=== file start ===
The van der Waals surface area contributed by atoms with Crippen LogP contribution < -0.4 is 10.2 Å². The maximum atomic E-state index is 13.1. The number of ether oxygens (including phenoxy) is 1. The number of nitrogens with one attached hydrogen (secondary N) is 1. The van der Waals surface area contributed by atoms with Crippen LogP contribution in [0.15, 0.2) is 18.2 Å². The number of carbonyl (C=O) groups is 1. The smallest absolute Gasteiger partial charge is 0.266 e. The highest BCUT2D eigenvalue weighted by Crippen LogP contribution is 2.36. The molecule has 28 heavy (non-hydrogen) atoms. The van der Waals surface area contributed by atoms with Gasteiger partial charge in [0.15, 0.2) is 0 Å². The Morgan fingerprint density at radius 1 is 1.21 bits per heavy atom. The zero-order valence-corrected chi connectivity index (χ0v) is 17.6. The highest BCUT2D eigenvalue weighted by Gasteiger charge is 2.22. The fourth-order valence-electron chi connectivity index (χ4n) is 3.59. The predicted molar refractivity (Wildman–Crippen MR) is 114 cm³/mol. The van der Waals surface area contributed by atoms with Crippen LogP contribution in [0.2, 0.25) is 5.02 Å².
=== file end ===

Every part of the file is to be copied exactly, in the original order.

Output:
The van der Waals surface area contributed by atoms with Crippen LogP contribution < -0.4 is 10.2 Å². The maximum atomic E-state index is 13.1. The number of ether oxygens (including phenoxy) is 1. The number of nitrogens with one attached hydrogen (secondary N) is 1. The van der Waals surface area contributed by atoms with Crippen LogP contribution in [0.15, 0.2) is 18.2 Å². The number of carbonyl (C=O) groups is 1. The smallest absolute Gasteiger partial charge is 0.266 e. The highest BCUT2D eigenvalue weighted by Crippen LogP contribution is 2.36. The molecule has 28 heavy (non-hydrogen) atoms. The van der Waals surface area contributed by atoms with Gasteiger partial charge in [0.15, 0.2) is 0 Å². The Morgan fingerprint density at radius 1 is 1.21 bits per heavy atom. The zero-order valence-corrected chi connectivity index (χ0v) is 17.6. The highest BCUT2D eigenvalue weighted by Gasteiger charge is 2.22. The fourth-order valence-electron chi connectivity index (χ4n) is 3.59. The predicted molar refractivity (Wildman–Crippen MR) is 114 cm³/mol. The van der Waals surface area contributed by atoms with Crippen LogP contribution in [0.2, 0.25) is 5.02 Å².